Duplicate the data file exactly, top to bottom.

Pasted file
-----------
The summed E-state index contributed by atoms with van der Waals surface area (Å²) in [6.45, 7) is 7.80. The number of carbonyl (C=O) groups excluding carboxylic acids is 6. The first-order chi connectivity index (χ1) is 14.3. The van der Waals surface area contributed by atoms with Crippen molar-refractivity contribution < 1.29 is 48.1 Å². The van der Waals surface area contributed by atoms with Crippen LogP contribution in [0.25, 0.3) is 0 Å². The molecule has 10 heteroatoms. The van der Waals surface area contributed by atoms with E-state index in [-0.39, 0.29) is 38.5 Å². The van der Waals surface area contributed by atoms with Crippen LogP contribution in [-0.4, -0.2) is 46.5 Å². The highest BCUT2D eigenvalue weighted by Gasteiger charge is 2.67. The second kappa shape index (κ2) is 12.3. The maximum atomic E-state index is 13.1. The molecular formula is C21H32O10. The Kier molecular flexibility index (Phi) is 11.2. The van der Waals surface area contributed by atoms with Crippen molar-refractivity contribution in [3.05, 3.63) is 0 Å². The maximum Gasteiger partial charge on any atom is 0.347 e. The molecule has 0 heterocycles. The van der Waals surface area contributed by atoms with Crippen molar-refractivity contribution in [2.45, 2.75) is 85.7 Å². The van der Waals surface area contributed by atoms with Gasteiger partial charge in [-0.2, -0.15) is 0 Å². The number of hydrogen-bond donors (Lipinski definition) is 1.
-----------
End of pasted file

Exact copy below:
The summed E-state index contributed by atoms with van der Waals surface area (Å²) in [6.45, 7) is 7.80. The number of carbonyl (C=O) groups excluding carboxylic acids is 6. The first-order chi connectivity index (χ1) is 14.3. The van der Waals surface area contributed by atoms with Crippen molar-refractivity contribution < 1.29 is 48.1 Å². The van der Waals surface area contributed by atoms with Crippen LogP contribution in [0.25, 0.3) is 0 Å². The molecule has 10 heteroatoms. The van der Waals surface area contributed by atoms with E-state index in [-0.39, 0.29) is 38.5 Å². The van der Waals surface area contributed by atoms with Crippen LogP contribution in [-0.4, -0.2) is 46.5 Å². The highest BCUT2D eigenvalue weighted by Gasteiger charge is 2.67. The second kappa shape index (κ2) is 12.3. The maximum atomic E-state index is 13.1. The molecular formula is C21H32O10. The Kier molecular flexibility index (Phi) is 11.2. The van der Waals surface area contributed by atoms with Crippen molar-refractivity contribution in [3.05, 3.63) is 0 Å². The maximum Gasteiger partial charge on any atom is 0.347 e. The molecule has 0 heterocycles. The van der Waals surface area contributed by atoms with Crippen molar-refractivity contribution in [2.45, 2.75) is 85.7 Å². The van der Waals surface area contributed by atoms with Gasteiger partial charge in [-0.2, -0.15) is 0 Å². The number of hydrogen-bond donors (Lipinski definition) is 1.